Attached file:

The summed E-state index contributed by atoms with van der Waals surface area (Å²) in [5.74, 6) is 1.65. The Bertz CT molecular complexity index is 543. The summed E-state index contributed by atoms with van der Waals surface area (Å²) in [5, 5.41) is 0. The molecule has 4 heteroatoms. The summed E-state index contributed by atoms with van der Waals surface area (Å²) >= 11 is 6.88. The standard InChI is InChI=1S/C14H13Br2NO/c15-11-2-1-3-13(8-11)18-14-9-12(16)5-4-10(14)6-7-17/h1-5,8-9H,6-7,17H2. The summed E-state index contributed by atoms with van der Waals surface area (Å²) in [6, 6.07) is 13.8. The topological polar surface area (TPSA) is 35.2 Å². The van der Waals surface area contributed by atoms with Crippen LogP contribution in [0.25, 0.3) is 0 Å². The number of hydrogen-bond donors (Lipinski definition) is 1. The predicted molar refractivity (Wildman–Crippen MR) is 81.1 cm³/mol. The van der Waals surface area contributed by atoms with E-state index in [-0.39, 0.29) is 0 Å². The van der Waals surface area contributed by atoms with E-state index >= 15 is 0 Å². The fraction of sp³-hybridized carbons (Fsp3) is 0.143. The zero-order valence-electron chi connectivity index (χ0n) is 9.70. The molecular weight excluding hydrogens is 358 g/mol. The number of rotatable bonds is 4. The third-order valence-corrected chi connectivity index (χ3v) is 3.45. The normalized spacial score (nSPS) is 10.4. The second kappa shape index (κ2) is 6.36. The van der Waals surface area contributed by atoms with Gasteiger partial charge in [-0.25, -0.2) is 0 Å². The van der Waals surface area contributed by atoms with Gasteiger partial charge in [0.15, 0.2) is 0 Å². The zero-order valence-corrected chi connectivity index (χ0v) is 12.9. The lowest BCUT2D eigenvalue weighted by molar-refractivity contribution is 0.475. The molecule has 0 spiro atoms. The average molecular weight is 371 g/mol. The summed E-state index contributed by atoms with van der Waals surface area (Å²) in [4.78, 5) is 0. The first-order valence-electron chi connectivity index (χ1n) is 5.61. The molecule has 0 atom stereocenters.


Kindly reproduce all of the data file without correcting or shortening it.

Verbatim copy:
The summed E-state index contributed by atoms with van der Waals surface area (Å²) in [5.74, 6) is 1.65. The Bertz CT molecular complexity index is 543. The summed E-state index contributed by atoms with van der Waals surface area (Å²) in [5, 5.41) is 0. The molecule has 4 heteroatoms. The summed E-state index contributed by atoms with van der Waals surface area (Å²) >= 11 is 6.88. The standard InChI is InChI=1S/C14H13Br2NO/c15-11-2-1-3-13(8-11)18-14-9-12(16)5-4-10(14)6-7-17/h1-5,8-9H,6-7,17H2. The summed E-state index contributed by atoms with van der Waals surface area (Å²) in [6, 6.07) is 13.8. The topological polar surface area (TPSA) is 35.2 Å². The van der Waals surface area contributed by atoms with Crippen LogP contribution in [0.25, 0.3) is 0 Å². The number of hydrogen-bond donors (Lipinski definition) is 1. The predicted molar refractivity (Wildman–Crippen MR) is 81.1 cm³/mol. The van der Waals surface area contributed by atoms with E-state index in [-0.39, 0.29) is 0 Å². The van der Waals surface area contributed by atoms with E-state index >= 15 is 0 Å². The fraction of sp³-hybridized carbons (Fsp3) is 0.143. The zero-order valence-electron chi connectivity index (χ0n) is 9.70. The molecular weight excluding hydrogens is 358 g/mol. The number of rotatable bonds is 4. The third-order valence-corrected chi connectivity index (χ3v) is 3.45. The normalized spacial score (nSPS) is 10.4. The second kappa shape index (κ2) is 6.36. The van der Waals surface area contributed by atoms with Gasteiger partial charge in [-0.25, -0.2) is 0 Å². The van der Waals surface area contributed by atoms with Gasteiger partial charge in [0.15, 0.2) is 0 Å². The zero-order valence-corrected chi connectivity index (χ0v) is 12.9. The lowest BCUT2D eigenvalue weighted by molar-refractivity contribution is 0.475. The molecule has 0 spiro atoms. The average molecular weight is 371 g/mol. The summed E-state index contributed by atoms with van der Waals surface area (Å²) in [4.78, 5) is 0. The first-order valence-electron chi connectivity index (χ1n) is 5.61. The molecule has 0 atom stereocenters.